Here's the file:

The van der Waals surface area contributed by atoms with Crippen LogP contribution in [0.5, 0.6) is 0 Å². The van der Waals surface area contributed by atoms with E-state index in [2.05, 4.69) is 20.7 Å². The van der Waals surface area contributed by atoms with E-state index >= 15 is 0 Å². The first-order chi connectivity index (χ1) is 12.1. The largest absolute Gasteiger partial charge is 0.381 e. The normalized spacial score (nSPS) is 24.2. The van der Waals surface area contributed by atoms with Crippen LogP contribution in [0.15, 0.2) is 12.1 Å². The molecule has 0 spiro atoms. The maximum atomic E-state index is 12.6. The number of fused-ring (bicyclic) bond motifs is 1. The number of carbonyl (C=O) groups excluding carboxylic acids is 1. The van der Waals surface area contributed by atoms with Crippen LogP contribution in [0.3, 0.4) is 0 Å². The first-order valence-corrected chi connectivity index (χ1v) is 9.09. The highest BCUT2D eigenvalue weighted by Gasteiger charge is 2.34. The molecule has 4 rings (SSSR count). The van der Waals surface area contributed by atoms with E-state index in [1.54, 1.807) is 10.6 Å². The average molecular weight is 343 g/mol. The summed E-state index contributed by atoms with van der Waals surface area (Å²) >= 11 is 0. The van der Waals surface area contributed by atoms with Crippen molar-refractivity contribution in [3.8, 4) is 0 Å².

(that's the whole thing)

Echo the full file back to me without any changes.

The van der Waals surface area contributed by atoms with Crippen LogP contribution in [0.5, 0.6) is 0 Å². The van der Waals surface area contributed by atoms with E-state index in [2.05, 4.69) is 20.7 Å². The van der Waals surface area contributed by atoms with E-state index >= 15 is 0 Å². The first-order chi connectivity index (χ1) is 12.1. The largest absolute Gasteiger partial charge is 0.381 e. The normalized spacial score (nSPS) is 24.2. The van der Waals surface area contributed by atoms with Crippen LogP contribution in [0.15, 0.2) is 12.1 Å². The molecule has 0 spiro atoms. The maximum atomic E-state index is 12.6. The number of fused-ring (bicyclic) bond motifs is 1. The number of carbonyl (C=O) groups excluding carboxylic acids is 1. The van der Waals surface area contributed by atoms with Crippen LogP contribution in [0.3, 0.4) is 0 Å². The first-order valence-corrected chi connectivity index (χ1v) is 9.09. The highest BCUT2D eigenvalue weighted by Gasteiger charge is 2.34. The molecule has 4 rings (SSSR count). The van der Waals surface area contributed by atoms with E-state index in [1.54, 1.807) is 10.6 Å². The average molecular weight is 343 g/mol. The summed E-state index contributed by atoms with van der Waals surface area (Å²) >= 11 is 0. The van der Waals surface area contributed by atoms with Crippen molar-refractivity contribution in [3.8, 4) is 0 Å².